In this study, we conducted RNA-Seq analysis to identify differentially expressed genes between patients with severe and non-severe cases of COVID-19. We observed overexpression of genes involved in cell proliferation, viral binding and replication, and neurological and lung diseases, suggesting a pathophysiological mechanism by which SARS-CoV-2 induces lung inflammation and neurological complications.
Author contributions
Concept or design: BCY Zee, PKS Chan, MH Wang.
Acquisition of data: Z Chen, PKS Chan.
Analysis or interpretation of data: Q Li, Z Chen, Y Zhang, RWY Chan, MKC Chong, PKS Chan, G Lui, L Ling.
Drafting of the manuscript: Q Li, MH Wang.
Critical revision of the manuscript for important intellectual content: Q Li, Y Zhang, MH Wang.
All authors had full access to the data, contributed to the study, approved the final version for publication, and take responsibility for its accuracy and integrity.
Conflicts of interest
BCY Zee is a shareholder of Health View Bioanalytic Limited. As a statistical adviser of the journal, MKC Chong was not involved in the peer review process. MH Wang is a shareholder of Beth Bioinformatics Co, Ltd. Other authors have disclosed no conflicts of interest.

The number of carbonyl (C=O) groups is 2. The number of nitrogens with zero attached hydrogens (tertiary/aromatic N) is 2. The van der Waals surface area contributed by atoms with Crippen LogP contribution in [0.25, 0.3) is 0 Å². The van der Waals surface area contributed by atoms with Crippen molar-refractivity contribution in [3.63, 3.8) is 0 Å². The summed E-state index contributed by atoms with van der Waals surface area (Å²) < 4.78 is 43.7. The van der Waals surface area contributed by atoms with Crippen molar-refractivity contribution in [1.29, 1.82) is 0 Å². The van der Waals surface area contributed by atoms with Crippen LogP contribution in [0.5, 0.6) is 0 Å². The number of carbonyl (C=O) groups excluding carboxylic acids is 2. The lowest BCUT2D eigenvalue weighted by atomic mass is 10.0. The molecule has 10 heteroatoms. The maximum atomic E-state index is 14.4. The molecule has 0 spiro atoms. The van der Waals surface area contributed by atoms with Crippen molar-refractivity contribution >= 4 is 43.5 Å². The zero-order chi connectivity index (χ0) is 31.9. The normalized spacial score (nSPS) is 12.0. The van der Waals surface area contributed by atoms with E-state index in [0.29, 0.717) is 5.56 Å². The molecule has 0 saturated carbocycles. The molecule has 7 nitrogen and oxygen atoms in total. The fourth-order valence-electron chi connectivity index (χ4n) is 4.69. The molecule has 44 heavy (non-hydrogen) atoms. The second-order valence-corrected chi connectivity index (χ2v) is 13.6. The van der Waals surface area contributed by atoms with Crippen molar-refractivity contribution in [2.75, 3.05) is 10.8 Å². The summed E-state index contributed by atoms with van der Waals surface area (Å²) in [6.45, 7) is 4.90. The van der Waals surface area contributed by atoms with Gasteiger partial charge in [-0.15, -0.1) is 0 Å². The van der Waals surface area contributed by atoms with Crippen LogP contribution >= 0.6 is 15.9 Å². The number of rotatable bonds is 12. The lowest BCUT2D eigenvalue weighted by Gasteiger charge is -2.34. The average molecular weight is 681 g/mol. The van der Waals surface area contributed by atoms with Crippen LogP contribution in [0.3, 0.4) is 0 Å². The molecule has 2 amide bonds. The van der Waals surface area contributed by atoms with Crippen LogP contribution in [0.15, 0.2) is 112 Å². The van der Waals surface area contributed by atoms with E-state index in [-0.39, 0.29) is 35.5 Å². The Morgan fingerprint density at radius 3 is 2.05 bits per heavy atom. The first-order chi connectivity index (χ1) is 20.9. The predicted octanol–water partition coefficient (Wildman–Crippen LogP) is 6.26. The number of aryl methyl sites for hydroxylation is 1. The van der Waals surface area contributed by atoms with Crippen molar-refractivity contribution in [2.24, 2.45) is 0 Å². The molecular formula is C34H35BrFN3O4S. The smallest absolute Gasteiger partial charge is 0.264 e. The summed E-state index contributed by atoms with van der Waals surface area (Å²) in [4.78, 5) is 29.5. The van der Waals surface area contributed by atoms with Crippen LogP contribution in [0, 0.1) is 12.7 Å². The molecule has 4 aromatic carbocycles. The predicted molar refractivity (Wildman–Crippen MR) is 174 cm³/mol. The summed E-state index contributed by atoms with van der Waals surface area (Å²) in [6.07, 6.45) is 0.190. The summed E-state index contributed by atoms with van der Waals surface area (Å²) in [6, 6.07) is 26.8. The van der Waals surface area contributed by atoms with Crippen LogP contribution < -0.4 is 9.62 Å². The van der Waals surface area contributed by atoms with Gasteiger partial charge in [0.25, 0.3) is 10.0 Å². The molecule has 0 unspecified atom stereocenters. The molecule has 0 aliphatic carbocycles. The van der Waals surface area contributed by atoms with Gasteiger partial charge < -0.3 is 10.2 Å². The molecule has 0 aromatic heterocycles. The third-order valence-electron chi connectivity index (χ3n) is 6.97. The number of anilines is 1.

This research was partially supported by the Health and Medical Research Fund of the former Food and Health Bureau, Hong Kong SAR Government (Ref Nos.: COVID190103, COVID190112 and INF-CUHK-1), The Chinese University of Hong Kong (CUHK) Project Impact Enhancement Fund (Ref No.: CUPIEF/Ph2/COVID/06) and CUHK Direct Grant (Ref No.: 2020.025). The funders had no role in study design, data collection/analysis/interpretation, or manuscript preparation.
Ethics approval
The study protocol of this research was approved by the Joint Chinese University of Hong Kong–New Territories East Cluster Clinical Research Ethics Committee (Ref No.: 2020.076). All patients provided written informed consent for participation in this research.
Supplementary material
The supplementary material was provided by the authors and some information may not have been peer reviewed. Any opinions or recommendations discussed are solely those of the author(s) and are not endorsed by the Hong Kong Academy of Medicine and the Hong Kong Medical Association. The Hong Kong Academy of Medicine and the Hong Kong Medical Association disclaim all liability and responsibility arising from any reliance placed on the content.